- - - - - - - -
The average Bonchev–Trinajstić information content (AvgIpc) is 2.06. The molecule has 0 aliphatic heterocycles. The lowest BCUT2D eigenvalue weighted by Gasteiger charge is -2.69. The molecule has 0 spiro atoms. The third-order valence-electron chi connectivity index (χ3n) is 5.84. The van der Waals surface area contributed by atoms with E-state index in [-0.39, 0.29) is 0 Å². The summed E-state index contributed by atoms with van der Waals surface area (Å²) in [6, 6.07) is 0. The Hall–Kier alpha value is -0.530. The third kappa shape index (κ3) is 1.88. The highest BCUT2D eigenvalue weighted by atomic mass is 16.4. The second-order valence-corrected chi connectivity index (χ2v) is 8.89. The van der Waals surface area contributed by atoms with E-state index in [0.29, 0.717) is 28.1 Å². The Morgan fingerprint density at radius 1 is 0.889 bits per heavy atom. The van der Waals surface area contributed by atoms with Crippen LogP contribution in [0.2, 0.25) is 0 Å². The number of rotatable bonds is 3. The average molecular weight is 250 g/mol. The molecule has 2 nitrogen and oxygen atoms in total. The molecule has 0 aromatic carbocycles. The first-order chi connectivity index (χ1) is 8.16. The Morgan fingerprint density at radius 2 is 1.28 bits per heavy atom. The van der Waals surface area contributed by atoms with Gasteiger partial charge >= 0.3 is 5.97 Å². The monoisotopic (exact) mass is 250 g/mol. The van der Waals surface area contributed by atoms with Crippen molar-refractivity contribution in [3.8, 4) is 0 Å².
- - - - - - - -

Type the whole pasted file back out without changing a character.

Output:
The average Bonchev–Trinajstić information content (AvgIpc) is 2.06. The molecule has 0 aliphatic heterocycles. The lowest BCUT2D eigenvalue weighted by Gasteiger charge is -2.69. The molecule has 0 spiro atoms. The third-order valence-electron chi connectivity index (χ3n) is 5.84. The van der Waals surface area contributed by atoms with E-state index in [-0.39, 0.29) is 0 Å². The summed E-state index contributed by atoms with van der Waals surface area (Å²) in [6, 6.07) is 0. The Hall–Kier alpha value is -0.530. The third kappa shape index (κ3) is 1.88. The highest BCUT2D eigenvalue weighted by atomic mass is 16.4. The second-order valence-corrected chi connectivity index (χ2v) is 8.89. The van der Waals surface area contributed by atoms with E-state index in [0.29, 0.717) is 28.1 Å². The Morgan fingerprint density at radius 1 is 0.889 bits per heavy atom. The van der Waals surface area contributed by atoms with Crippen LogP contribution in [0.2, 0.25) is 0 Å². The number of rotatable bonds is 3. The average molecular weight is 250 g/mol. The molecule has 2 nitrogen and oxygen atoms in total. The molecule has 0 aromatic carbocycles. The first-order chi connectivity index (χ1) is 8.16. The Morgan fingerprint density at radius 2 is 1.28 bits per heavy atom. The van der Waals surface area contributed by atoms with Gasteiger partial charge >= 0.3 is 5.97 Å². The monoisotopic (exact) mass is 250 g/mol. The van der Waals surface area contributed by atoms with Crippen molar-refractivity contribution in [3.8, 4) is 0 Å².